5. Know When to Get Rid of More Stuff

So what if you have culled through your belongings and still can’t keep your home clutter-free? It’s a simple equation, she says. “If you try decluttering and organizing and it doesn't stick, it's because you didn’t get rid of enough stuff. You can’t have 100% of your storage space full or that’s not comfortable. Just like you can’t spend 100% of your time or your money.  You need to leave yourself some room.”

6. Make This Your Mantra: 'Quality Over Quantity'

“It doesn’t feel good to have all that stuff,” Finkelstein says. “The more you have that isn’t useful to you, the less you enjoy it. Get one amazing thing you love so much as opposed to eight  that aren’t as exciting. It’s a really big part of growing up. We are all so trained to value quantity over quality.”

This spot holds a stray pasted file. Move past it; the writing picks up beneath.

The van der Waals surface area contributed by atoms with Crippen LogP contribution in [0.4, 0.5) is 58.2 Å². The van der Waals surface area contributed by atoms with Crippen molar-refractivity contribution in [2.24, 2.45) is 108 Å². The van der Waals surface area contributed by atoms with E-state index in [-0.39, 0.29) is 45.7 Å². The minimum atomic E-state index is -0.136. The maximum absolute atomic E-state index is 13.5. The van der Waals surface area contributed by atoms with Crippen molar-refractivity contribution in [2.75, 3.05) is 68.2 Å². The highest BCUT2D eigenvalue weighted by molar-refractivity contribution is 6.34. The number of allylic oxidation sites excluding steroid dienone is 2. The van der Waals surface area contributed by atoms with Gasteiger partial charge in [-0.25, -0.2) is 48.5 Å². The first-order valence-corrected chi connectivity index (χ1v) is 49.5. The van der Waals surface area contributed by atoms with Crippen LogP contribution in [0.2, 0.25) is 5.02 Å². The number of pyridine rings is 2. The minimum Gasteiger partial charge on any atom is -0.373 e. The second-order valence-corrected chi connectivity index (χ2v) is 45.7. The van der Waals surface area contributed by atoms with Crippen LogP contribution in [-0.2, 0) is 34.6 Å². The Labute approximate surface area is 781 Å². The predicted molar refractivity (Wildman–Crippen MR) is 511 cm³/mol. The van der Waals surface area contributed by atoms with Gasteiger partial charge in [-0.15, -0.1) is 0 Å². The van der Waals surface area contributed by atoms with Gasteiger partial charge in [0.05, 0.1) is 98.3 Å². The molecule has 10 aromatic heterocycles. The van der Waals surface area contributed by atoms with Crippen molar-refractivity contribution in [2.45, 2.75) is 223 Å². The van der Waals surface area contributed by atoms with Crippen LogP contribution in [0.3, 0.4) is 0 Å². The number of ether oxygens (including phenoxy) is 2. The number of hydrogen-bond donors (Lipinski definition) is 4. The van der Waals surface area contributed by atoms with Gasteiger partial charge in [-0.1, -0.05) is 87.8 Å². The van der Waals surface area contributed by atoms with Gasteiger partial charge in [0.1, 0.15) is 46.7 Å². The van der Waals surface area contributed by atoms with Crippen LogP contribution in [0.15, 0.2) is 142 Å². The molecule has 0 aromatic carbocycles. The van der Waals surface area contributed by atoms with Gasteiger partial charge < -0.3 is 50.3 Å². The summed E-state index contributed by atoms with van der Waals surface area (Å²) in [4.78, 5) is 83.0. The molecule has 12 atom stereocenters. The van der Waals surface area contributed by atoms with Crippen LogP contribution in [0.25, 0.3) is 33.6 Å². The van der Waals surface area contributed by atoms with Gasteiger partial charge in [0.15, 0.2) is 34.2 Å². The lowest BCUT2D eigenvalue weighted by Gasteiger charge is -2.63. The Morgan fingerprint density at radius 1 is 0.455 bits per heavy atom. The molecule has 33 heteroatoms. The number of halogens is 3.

7. Start Early

Young adulthood might seem early to start paring away at your stuff, but it is actually a great time, according to Andrew Mellen, an organizing expert who touts the phrase “Clutter Isn’t Your Problem. You Are. “

“Because they are at the beginning of adult life, this is the perfect opportunity to be mindful of the objects they bring into their life,” he says. “It’s easy to accumulate things if you are not paying attention. Whether it's a dorm or a first apartment, this is the first time they are responsible for everything, even if they have roommates. Building those habits and the structure for yourself now is going to pay dividends whether you live alone, with a roommate or an intimate partner.”

8. Consider This 3-Pronged Approach

Mellen takes a three-pronged approach to keeping your belongings—and your life—manageable:

  • One home for everything
  • Like for like
  • Something in, something out